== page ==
Another limitation is that some elements of the cognitive interview may be more valuable than others. For example, research has shown that using a combination of “report everything” and “context reinstatement” produced better recall than any of the conditions individually.

A final criticism is that police personnel have to be trained, and this can be expensive and time-consuming.

Geiselman (1985) set out to investigate the effectiveness of the cognitive interview. Participants viewed a film of a violent crime and, after 48 hours, were interviewed by a policeman using one of three methods: the cognitive interview, a standard interview used by the Los Angeles Police, or an interview using hypnosis.

The number of facts accurately recalled and the number of errors made was recorded. The average number of correctly recalled facts for the cognitive interview was 41.2. For hypnosis, it was 38.0, and for the standard interview, it was 29.4.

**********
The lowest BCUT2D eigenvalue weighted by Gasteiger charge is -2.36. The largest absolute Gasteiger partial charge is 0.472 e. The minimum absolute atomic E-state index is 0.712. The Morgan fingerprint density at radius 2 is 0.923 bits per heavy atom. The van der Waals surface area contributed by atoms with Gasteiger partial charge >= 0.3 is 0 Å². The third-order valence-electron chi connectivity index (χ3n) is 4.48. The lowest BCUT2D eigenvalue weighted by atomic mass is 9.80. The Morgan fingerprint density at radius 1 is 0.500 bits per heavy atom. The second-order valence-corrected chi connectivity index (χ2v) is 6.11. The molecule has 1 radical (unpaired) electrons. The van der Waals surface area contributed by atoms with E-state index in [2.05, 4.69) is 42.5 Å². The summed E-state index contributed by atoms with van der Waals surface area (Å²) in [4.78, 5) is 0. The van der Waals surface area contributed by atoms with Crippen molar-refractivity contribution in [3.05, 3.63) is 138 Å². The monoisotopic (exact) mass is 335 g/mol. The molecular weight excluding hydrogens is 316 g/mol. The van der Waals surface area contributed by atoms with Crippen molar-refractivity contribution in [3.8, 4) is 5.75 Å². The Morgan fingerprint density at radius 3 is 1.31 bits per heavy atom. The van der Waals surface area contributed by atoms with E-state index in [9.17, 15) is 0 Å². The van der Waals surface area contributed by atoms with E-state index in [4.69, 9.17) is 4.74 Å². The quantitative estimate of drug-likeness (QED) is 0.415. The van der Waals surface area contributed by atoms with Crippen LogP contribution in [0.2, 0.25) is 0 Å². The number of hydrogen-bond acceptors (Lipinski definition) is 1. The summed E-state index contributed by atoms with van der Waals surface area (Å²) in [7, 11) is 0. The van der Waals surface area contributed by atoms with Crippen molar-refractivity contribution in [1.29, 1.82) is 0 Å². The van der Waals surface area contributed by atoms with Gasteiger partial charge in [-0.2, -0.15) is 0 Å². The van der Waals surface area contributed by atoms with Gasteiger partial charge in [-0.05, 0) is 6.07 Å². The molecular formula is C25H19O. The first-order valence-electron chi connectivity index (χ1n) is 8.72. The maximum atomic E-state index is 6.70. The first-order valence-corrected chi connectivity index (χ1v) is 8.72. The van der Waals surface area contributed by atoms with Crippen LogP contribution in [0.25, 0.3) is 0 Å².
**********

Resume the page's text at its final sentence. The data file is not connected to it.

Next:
Olivia Guy-Evans

BSc (Hons), Psychology, MSc, Psychology of Education

Associate Editor for Simply Psychology

Olivia Guy-Evans is a writer and associate editor for Simply Psychology. She has previously worked in healthcare and educational sectors.

Saul Mcleod, PhD

Educator, Researcher

BSc (Hons) Psychology, MRes, PhD, University of Manchester

Saul Mcleod, Ph.D., is a qualified psychology teacher with over 18 years experience of working in further and higher education.